Survey finds declining litter on roadsides
Lincoln County is clean. Clean enough to eat off of.
According to the results of Keep Lincoln County Beautiful’s 2010litter survey, Lincoln County continues to fall in litter ratings,dropping down this year to an average rating of 1.25 on afour-point scale – the cleanest the county has been in the 10 yearsthe survey has been conducted. The new low rating moves the countyaway form the middle-of-the-road status of “slightly littered” andever-closer to the coveted “no litter” label.
While the occasional piece of rubbish can still be found on theroadsides, the nasty unauthorized dumps in creek beds and oncountry roads are disappearing, said KLCB member HomerRichardson.
“It’s getting better and better every year. It’s getting cleaner,”Richardson told county supervisors Monday. “There’s stillmiscellaneous stuff – a fast food container here and there – butwe’re getting almost no accumulation. We’re just not finding thestuff out there like we used to.”
The annual litter survey is conducted by examining the same 90secret locations in the city and all five county districts,comparing the amount of garbage found against previous results.This year, four of the six examination areas showed improvement,with only two spots more littered than in 2009.
The most improvement was seen in District One, which averaged alitter rating of 1.10 and showed an almost 19 percent improvementover 2009 totals. District Five made the second-greatest stridesover last year, tallying a 1.33 rating and showing an 11 percentimprovement.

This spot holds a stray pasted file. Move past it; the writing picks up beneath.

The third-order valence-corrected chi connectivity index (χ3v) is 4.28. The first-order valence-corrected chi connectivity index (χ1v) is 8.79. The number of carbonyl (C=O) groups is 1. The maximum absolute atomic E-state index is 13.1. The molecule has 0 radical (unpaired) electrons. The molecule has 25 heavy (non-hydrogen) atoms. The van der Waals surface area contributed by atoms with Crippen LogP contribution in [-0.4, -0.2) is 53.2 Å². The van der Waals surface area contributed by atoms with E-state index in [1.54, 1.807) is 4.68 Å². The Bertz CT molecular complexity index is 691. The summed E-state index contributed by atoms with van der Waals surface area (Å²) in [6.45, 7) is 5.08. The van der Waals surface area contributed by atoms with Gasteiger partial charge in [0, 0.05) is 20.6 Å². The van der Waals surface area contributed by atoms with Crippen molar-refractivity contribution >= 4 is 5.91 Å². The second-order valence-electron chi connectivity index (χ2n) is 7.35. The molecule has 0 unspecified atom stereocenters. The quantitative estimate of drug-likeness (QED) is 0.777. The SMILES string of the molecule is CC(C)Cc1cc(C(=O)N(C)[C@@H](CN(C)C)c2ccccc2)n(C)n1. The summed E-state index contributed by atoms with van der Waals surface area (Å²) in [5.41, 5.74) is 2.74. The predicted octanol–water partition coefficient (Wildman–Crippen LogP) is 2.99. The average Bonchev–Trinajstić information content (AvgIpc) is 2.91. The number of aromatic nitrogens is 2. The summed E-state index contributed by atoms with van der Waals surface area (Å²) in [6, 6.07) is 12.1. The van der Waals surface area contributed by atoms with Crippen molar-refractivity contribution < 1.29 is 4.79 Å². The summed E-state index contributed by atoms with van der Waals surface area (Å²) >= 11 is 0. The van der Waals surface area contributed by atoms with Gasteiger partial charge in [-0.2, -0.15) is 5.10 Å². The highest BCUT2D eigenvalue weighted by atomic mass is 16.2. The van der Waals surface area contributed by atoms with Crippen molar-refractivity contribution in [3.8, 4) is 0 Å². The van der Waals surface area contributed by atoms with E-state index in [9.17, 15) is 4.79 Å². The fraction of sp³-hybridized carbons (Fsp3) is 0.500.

The city of Brookhaven also got cleaner, with a litter rating of1.08 and almost 10 percent improvement over 2009. District Four -the cleanest district in the county or city – was rated at 1.10 andmoved slightly forward with a 4 percent improvement over lastyear’s already-clean totals.
Unfortunately, there are still a few litterbugs active in Districtstwo and three.
District Two went in the wrong direction, with a litter ratingincrease from last year’s 1.33 to 1.47 and accumulating almost 10percent more litter than was found in 2009. District Three’s litterrating stayed the same as it was in 2009 at 1.33, with the districtinching backward slightly at 0.25 percent more litter found thisyear.
Overall, it’s been a long, steady decline for Lincoln County sinceKLCB began the annual litter survey in 2000. While different beatssaw increases in litter accumulation in different years – DistrictThree almost attained a “littered” rating of 3 in 2002, for example- the overall outcome has been a consistent decrease intrash.
“We’ve had a couple of bumps in years we didn’t have peoplecleaning the roads, but we’re seeing steady improvement in the cityand all the county districts,” Richardson said.
The worst spots for litter accumulation continue to be the smallcut-through roads that traverse the more remote areas of thecounty, but once an illegal dump site is cleaned, it tends to staythat way, Richardson said. People only tend to dump rubbish whenrubbish has already been dumped and will generally leavecleanliness alone, he said.
One way Lincoln County has grown more clean spots – and perhaps thebiggest contributor to its declining litter numbers – is the GreatAmerican Cleanup. KLCB’s wildly popular spring cleaning programrotates massive garbage bins through the county for five weeks inthe spring, allowing citizens the chance to dispose of large,bulky, hard-to-remove items.
“It gives people an opportunity to throw away stuff they wouldordinarily keep in a closet or a barn somewhere, or on the side ofthe road, you know,” said Lincoln County Litter Control CoordinatorRonnie Durr. “The cleanups are just a necessity.”
Next year, KLCB will add to the Great American Cleanup with asingle-day event for hazardous waste disposal. Tentativelyscheduled for Saturday, April 2, the hazardous cleanup will allowfor the safe disposal of paint, oils, pesticides and otherpotentially dangerous materials – about the only items that aren’taccepted at the Great American Cleanup, which begins the followingweek.